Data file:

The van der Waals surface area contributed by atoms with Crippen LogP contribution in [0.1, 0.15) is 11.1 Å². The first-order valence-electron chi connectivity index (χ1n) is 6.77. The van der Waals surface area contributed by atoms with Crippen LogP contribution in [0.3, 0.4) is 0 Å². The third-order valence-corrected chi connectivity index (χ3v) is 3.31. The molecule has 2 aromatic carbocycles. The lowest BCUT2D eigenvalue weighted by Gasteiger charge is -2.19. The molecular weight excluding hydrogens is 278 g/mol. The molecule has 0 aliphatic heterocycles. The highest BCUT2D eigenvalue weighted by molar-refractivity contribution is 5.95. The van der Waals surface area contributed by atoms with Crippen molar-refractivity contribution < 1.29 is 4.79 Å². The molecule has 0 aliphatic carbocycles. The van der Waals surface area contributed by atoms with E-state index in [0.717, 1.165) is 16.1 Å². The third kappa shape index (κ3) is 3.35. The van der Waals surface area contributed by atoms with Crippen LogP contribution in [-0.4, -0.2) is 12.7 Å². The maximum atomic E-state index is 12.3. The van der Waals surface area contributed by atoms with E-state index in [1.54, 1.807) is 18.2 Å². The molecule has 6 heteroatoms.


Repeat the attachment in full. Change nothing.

The van der Waals surface area contributed by atoms with Crippen LogP contribution in [0.1, 0.15) is 11.1 Å². The first-order valence-electron chi connectivity index (χ1n) is 6.77. The van der Waals surface area contributed by atoms with Crippen LogP contribution in [0.3, 0.4) is 0 Å². The third-order valence-corrected chi connectivity index (χ3v) is 3.31. The molecule has 2 aromatic carbocycles. The lowest BCUT2D eigenvalue weighted by Gasteiger charge is -2.19. The molecular weight excluding hydrogens is 278 g/mol. The molecule has 0 aliphatic heterocycles. The highest BCUT2D eigenvalue weighted by molar-refractivity contribution is 5.95. The van der Waals surface area contributed by atoms with Crippen molar-refractivity contribution < 1.29 is 4.79 Å². The molecule has 0 aliphatic carbocycles. The van der Waals surface area contributed by atoms with E-state index in [0.717, 1.165) is 16.1 Å². The third kappa shape index (κ3) is 3.35. The van der Waals surface area contributed by atoms with Crippen LogP contribution in [-0.4, -0.2) is 12.7 Å². The maximum atomic E-state index is 12.3. The van der Waals surface area contributed by atoms with E-state index in [1.54, 1.807) is 18.2 Å². The molecule has 6 heteroatoms.